A short and simple guide to tour Berlin!
If you are wondering what to do in Berlin for two days, then this page is probably for you! As part of our Germany trip in May 2013, we spent two days in this historical city of Germany, and had lots of fun!
This is a section on our travels outside Singapore, where we share how you can also travel Europe yourself!
Two days is not enough for Berlin, but we did spend our days filled with our own tours and visits.If you’re planning to travel Berlin yourself, which we have done and would strongly encourage you to do so, we hope the tips we share here will help you!
Berlin is a major city in Germany, and one which held major significance in the world history. Anyone who have read history in high school would have read about the infamous Berlin Wall, which not only divided Germany, but the whole world.
Berlin is a cosmopolitan city today, with vibrant arts, culture and advanced technology, and have moved ahead from its dark years. However, there are many sites which still exist today, which bring back many memories during the hard times in WWII.
If you’re someone who loves history and hopes to revive history, then Berlin is the place you must be in!
What to do in Berlin #1: Visit All Historical Sites
If you’ve read our Munich trip, you’d have read that we did join a 2-hour walking tour to bring us around historical sites of Munich. However, when we were in Berlin, we travel on our own, with just a map in our hands, and we still get to learn a lot about its history here!
Let’s show you the historical sites we’ve been to!
Berlin Holocaust Memorial
The Holocaust is a tragic event in our human history, where six millions Jews were killed during World War II. The Holocaust Memorial Site at Berlin is built to remember the victims.
The memorial site of uneven blocks of concrete was completed in 2004. It is located near the Berlin City Centre at Freidrichstadt.
Berlin Brandenburg Gate
The Brandenburg Gate is probably the most famous site of Berlin. You will find it in most travelers’ guide or postcards. And hence, you will definitely find lots of tourists there!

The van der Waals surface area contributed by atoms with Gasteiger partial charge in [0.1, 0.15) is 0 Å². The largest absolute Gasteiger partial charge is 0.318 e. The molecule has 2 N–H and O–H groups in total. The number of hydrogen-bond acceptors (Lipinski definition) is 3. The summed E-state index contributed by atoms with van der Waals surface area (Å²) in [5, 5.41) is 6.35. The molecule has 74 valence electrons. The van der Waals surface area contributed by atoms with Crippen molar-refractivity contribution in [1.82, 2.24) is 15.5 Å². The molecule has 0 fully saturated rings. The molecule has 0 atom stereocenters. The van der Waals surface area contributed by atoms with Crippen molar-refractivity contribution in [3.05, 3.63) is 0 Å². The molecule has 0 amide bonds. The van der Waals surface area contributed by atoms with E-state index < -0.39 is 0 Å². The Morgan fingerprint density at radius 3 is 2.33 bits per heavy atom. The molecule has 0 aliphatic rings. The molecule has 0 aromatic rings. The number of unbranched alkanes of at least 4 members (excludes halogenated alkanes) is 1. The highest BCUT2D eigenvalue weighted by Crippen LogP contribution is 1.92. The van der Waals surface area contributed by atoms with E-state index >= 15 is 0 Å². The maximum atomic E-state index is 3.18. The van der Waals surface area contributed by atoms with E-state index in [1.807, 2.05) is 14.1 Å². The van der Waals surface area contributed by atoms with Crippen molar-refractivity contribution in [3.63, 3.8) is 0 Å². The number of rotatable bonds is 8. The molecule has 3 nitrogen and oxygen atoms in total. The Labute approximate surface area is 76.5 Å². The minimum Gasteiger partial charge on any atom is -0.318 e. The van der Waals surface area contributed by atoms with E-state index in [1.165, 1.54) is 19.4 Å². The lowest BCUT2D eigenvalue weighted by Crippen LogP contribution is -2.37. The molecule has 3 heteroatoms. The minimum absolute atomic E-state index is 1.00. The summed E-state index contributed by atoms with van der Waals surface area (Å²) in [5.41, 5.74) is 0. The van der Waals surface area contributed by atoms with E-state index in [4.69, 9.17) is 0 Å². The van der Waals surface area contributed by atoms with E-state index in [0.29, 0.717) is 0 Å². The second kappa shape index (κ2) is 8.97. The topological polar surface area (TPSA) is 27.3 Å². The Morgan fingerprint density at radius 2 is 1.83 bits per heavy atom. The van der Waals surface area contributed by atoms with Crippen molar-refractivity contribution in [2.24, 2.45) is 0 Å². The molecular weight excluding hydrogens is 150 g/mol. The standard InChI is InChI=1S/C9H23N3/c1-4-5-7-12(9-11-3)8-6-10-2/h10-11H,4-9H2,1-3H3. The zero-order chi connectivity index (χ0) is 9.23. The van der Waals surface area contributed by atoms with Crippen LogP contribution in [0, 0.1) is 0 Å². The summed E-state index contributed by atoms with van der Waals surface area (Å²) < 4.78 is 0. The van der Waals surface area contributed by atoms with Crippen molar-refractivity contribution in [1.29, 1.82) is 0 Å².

The Brandenburg Gate has been here for over three centuries, and has seen through many historical events, including the Battle of Jena-Auerstedt, where Napoleon marched through the gate in 1806. The Nazis also use the gate as a party symbol when they were in power.
Today it signifies the unity and peace of Europe. As a popular tourist spot, you will also find people dressing up as “Cold War Soldiers”, in East and West Germany uniforms, posing with you for a small fee.
That’s the Germany Parliament House. A really grand building of rich history too. Remember the Reichstag Fire Incident? That was the building that caught fire, an event aid in Hitler’s rise to power.
The Reichstag is open to visitors, and you can have a tour inside the Parliament House.
Sachsenhausen Concentration Camp
One of the darkest part of WWII, is the existence of concentration camps where many people were locked up, tortured, and died inside. Your visit to the Sachsenhausen Concentration is optional, as it is a place filled with sad memories and experiences. Just be emotionally prepared.
The camp is located at the extreme north of Berlin, at Orienienburg. We reached there in a 40-min metro ride from Berlin city centre, and a short 15-min walk from Orienienburg station. Alternatively, you can take an hourly bus from the station too.
When we arrived at the camp, we rented an electronic self-guide, which will speak to us at every station of the camp. It cost just €4, and it’s definitely worth the money.
After the entrance, the real concentration camp tour doesn’t start, until you reach this main gate, which opens up to a huge land area.